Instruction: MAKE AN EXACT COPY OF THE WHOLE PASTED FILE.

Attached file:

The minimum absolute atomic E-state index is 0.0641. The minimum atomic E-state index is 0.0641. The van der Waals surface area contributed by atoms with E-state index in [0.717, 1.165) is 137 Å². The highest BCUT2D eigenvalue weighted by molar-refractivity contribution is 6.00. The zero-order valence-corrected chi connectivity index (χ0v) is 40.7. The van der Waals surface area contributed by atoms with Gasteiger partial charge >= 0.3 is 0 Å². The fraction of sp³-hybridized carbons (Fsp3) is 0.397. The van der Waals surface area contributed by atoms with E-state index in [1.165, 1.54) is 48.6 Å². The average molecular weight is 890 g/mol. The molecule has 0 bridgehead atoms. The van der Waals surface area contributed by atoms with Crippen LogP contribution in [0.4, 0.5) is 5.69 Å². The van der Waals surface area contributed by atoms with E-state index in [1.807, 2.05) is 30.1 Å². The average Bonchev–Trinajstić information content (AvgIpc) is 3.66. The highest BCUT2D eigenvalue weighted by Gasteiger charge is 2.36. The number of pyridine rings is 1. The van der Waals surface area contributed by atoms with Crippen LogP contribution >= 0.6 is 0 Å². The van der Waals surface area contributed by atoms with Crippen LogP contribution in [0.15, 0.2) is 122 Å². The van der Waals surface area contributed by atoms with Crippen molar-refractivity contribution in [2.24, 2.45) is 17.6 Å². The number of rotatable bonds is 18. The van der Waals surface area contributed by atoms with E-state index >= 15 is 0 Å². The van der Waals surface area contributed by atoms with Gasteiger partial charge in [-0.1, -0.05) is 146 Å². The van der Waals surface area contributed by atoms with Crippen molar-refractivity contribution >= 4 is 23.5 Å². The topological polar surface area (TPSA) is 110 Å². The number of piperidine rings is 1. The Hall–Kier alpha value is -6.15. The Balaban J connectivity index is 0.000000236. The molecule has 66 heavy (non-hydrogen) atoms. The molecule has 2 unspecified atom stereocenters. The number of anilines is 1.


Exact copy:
The minimum absolute atomic E-state index is 0.0641. The minimum atomic E-state index is 0.0641. The van der Waals surface area contributed by atoms with E-state index in [0.717, 1.165) is 137 Å². The highest BCUT2D eigenvalue weighted by molar-refractivity contribution is 6.00. The zero-order valence-corrected chi connectivity index (χ0v) is 40.7. The van der Waals surface area contributed by atoms with Gasteiger partial charge >= 0.3 is 0 Å². The fraction of sp³-hybridized carbons (Fsp3) is 0.397. The van der Waals surface area contributed by atoms with E-state index in [1.165, 1.54) is 48.6 Å². The average molecular weight is 890 g/mol. The molecule has 0 bridgehead atoms. The van der Waals surface area contributed by atoms with Crippen LogP contribution in [0.4, 0.5) is 5.69 Å². The van der Waals surface area contributed by atoms with E-state index in [1.807, 2.05) is 30.1 Å². The average Bonchev–Trinajstić information content (AvgIpc) is 3.66. The highest BCUT2D eigenvalue weighted by Gasteiger charge is 2.36. The number of pyridine rings is 1. The van der Waals surface area contributed by atoms with Crippen LogP contribution >= 0.6 is 0 Å². The van der Waals surface area contributed by atoms with Crippen LogP contribution in [0.15, 0.2) is 122 Å². The van der Waals surface area contributed by atoms with Crippen molar-refractivity contribution in [2.24, 2.45) is 17.6 Å². The number of rotatable bonds is 18. The van der Waals surface area contributed by atoms with E-state index >= 15 is 0 Å². The van der Waals surface area contributed by atoms with Gasteiger partial charge in [-0.1, -0.05) is 146 Å². The van der Waals surface area contributed by atoms with Crippen molar-refractivity contribution >= 4 is 23.5 Å². The topological polar surface area (TPSA) is 110 Å². The number of piperidine rings is 1. The Hall–Kier alpha value is -6.15. The Balaban J connectivity index is 0.000000236. The molecule has 66 heavy (non-hydrogen) atoms. The molecule has 2 unspecified atom stereocenters. The number of anilines is 1.